The CSV filename and path (shown as the example /path/to/storage.csv above) must be a valid path to a CSV file that is readable by the current user. The CSV file must use UTF-8 character encoding if it includes characters outside of the basic ASCII character set. The CSV file formatting must use a comma for the column delimiter. Literal values that include a comma character must be enclosed in double-quotes (e.g. “Shelf 10, Box 12345”). Line endings can be Windows (\r\n) or Linux (\n) formatted. For more general suggestions on properly preparing your CSV for import, see: Verify character encoding and line endings.

You can find a copy of the example physical object CSV import template on the AtoM wiki, or stored locally in AtoM’s code at lib/task/import/example/example_physicalobject.csv

The CSV template contains 6 columns, summarized below:

  • legacyID: A unique value, used to capture database identifiers from legacy systems during data migrations for easier troubleshooting. Not required for new import data, but recommended. Can be any alphanumeric characters. Does not display in AtoM’s user interface.
  • name: Free-text. The container name to be used in AtoM
  • type: Type of container. Links to AtoM’s Physical Object Type taxonomy. See Manage physical storage types in the User manual for more information and default terms. A new term in the CSV data will create a new corresponding term in the Physical Object Type taxonomy in AtoM on import.
  • location: Free text. Used to add information about a container’s location.
  • culture: Language of the import data. Expects ISO 639-1 two-letter language codes. If left unpopulated, it will default to en during import.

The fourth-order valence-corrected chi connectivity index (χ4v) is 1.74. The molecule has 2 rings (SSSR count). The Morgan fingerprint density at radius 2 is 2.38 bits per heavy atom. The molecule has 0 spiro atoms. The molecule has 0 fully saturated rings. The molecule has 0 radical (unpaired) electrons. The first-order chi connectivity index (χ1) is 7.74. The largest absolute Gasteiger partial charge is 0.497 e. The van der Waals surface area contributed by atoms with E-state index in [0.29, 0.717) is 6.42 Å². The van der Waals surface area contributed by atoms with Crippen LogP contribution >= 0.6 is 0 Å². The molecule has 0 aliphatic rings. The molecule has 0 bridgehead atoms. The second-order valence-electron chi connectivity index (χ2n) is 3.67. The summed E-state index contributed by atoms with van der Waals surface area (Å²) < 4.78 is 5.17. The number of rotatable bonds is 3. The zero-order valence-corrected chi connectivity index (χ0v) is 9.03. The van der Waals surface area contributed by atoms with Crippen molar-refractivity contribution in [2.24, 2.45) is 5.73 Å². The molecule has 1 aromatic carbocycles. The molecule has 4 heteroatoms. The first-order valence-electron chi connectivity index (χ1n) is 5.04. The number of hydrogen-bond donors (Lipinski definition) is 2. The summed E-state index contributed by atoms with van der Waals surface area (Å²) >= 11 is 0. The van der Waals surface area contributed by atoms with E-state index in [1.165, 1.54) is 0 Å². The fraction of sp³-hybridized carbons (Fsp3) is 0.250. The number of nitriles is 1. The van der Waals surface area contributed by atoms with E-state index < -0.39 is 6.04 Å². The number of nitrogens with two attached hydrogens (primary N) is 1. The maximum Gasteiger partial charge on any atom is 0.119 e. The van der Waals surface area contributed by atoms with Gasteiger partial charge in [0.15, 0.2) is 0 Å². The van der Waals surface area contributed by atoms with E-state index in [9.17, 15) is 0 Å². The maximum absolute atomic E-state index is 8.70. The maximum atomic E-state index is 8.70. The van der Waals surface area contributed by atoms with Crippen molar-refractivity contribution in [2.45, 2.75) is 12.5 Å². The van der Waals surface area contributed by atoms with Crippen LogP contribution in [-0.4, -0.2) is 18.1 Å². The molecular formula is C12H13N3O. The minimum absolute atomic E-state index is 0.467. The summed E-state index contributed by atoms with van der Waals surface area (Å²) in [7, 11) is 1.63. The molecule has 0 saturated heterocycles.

• descriptionSlugs: multi-value input for the slugs of related archival descriptions. When linking a container row to multiple archival descriptions, separate each slug value with a | pipe separator.

Tip

A slug is a word or sequence of words which make up a part of a URL that identifies a page in AtoM. It is the part of the URL located at the end of the URL path and often is indicative of the name or title of the page (e.g.: in www.youratom.com/this-description, the slug is this-description). For more information on slugs in AtoM, see:

By typing php symfony help csv:physicalobject-import into the command-line without specifying the path to a CSV file, you can see the options available on the csv:physicalobject-import command:

An image command-line options for the physicalobject:import task

The --application, --env, and --connection options should not be used - AtoM requires the use of the pre-set defaults for symfony to be able to execute the import.

The --culture option can be used to specify a default culture code for the CSV import using a two letter ISO 639-1 code (e.g. en for English, fr for French). The culture column in the CSV import file can be used to specify a culture for that row, and will override the default culture value set with this option. The default value if this option is not specified is en for English.

The --debug or -d option outputs timing data for various import subprocesses to help identify and diagnose bottlenecks.

The --empty-overwrite or -e option will cause empty columns to overwrite existing data in AtoM when updating existing physical storage data via the --update option. This option must be used with the --update option.

The --error-log or -l option can be used to specify a file to log errors encountered during import. Note that it is possible for critical errors in the import to halt the import completely, in which case the critical error will not be written to the log file, but will be output to the console (STDERR) instead. Other error messages and warnings will be logged to the file. Output that is not a warning or error (e.g. progress indicators) will not be logged to the error log, but will be output to console (STDOUT) and can be saved to file if desired by redirecting STDOUT to a file. This option expects a path to where the log should be output. Example:

php symfony physicalobject:import --error-log="/usr/share/nginx/atom/import-log.txt" lib/task/import/example/example_physicalobject.csv

You can leave the file extension off the error log path, but the path must end in the file name you want used for the log file. Acceptable file extensions include .log or .txt.